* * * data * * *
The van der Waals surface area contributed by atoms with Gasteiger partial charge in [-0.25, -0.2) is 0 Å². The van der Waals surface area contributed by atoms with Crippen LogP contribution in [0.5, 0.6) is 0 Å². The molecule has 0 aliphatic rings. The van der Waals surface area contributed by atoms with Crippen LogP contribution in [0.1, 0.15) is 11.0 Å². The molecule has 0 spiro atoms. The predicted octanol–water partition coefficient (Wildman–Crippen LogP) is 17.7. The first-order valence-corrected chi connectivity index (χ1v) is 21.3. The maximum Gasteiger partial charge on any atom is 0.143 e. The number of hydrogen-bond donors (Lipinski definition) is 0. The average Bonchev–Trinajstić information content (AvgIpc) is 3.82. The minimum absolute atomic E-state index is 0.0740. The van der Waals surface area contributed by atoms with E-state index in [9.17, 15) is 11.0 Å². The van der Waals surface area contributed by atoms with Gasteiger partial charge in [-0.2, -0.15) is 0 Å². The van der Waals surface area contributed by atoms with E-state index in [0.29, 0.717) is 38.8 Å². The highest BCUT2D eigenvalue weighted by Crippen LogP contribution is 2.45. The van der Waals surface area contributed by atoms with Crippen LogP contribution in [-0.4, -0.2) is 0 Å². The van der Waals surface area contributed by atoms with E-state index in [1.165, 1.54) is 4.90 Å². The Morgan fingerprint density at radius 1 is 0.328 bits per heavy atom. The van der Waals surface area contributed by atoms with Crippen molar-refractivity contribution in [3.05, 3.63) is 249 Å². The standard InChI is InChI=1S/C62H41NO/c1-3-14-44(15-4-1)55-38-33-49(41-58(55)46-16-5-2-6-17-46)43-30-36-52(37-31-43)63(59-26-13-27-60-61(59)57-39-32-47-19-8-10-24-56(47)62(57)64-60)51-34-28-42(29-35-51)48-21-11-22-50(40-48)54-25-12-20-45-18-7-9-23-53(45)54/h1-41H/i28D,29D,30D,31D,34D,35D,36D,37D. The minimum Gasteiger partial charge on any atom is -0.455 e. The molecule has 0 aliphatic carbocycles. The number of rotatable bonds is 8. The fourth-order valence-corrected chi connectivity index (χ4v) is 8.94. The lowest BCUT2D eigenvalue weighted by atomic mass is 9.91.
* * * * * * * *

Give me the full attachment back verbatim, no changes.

The van der Waals surface area contributed by atoms with Gasteiger partial charge in [-0.25, -0.2) is 0 Å². The van der Waals surface area contributed by atoms with Crippen LogP contribution in [0.5, 0.6) is 0 Å². The molecule has 0 aliphatic rings. The van der Waals surface area contributed by atoms with Crippen LogP contribution in [0.1, 0.15) is 11.0 Å². The molecule has 0 spiro atoms. The predicted octanol–water partition coefficient (Wildman–Crippen LogP) is 17.7. The first-order valence-corrected chi connectivity index (χ1v) is 21.3. The maximum Gasteiger partial charge on any atom is 0.143 e. The number of hydrogen-bond donors (Lipinski definition) is 0. The average Bonchev–Trinajstić information content (AvgIpc) is 3.82. The minimum absolute atomic E-state index is 0.0740. The van der Waals surface area contributed by atoms with E-state index in [9.17, 15) is 11.0 Å². The van der Waals surface area contributed by atoms with Gasteiger partial charge in [-0.2, -0.15) is 0 Å². The van der Waals surface area contributed by atoms with E-state index in [0.29, 0.717) is 38.8 Å². The highest BCUT2D eigenvalue weighted by Crippen LogP contribution is 2.45. The van der Waals surface area contributed by atoms with Crippen LogP contribution in [-0.4, -0.2) is 0 Å². The van der Waals surface area contributed by atoms with E-state index in [1.165, 1.54) is 4.90 Å². The Morgan fingerprint density at radius 1 is 0.328 bits per heavy atom. The van der Waals surface area contributed by atoms with Crippen molar-refractivity contribution in [3.05, 3.63) is 249 Å². The standard InChI is InChI=1S/C62H41NO/c1-3-14-44(15-4-1)55-38-33-49(41-58(55)46-16-5-2-6-17-46)43-30-36-52(37-31-43)63(59-26-13-27-60-61(59)57-39-32-47-19-8-10-24-56(47)62(57)64-60)51-34-28-42(29-35-51)48-21-11-22-50(40-48)54-25-12-20-45-18-7-9-23-53(45)54/h1-41H/i28D,29D,30D,31D,34D,35D,36D,37D. The minimum Gasteiger partial charge on any atom is -0.455 e. The molecule has 0 aliphatic carbocycles. The number of rotatable bonds is 8. The fourth-order valence-corrected chi connectivity index (χ4v) is 8.94. The lowest BCUT2D eigenvalue weighted by atomic mass is 9.91.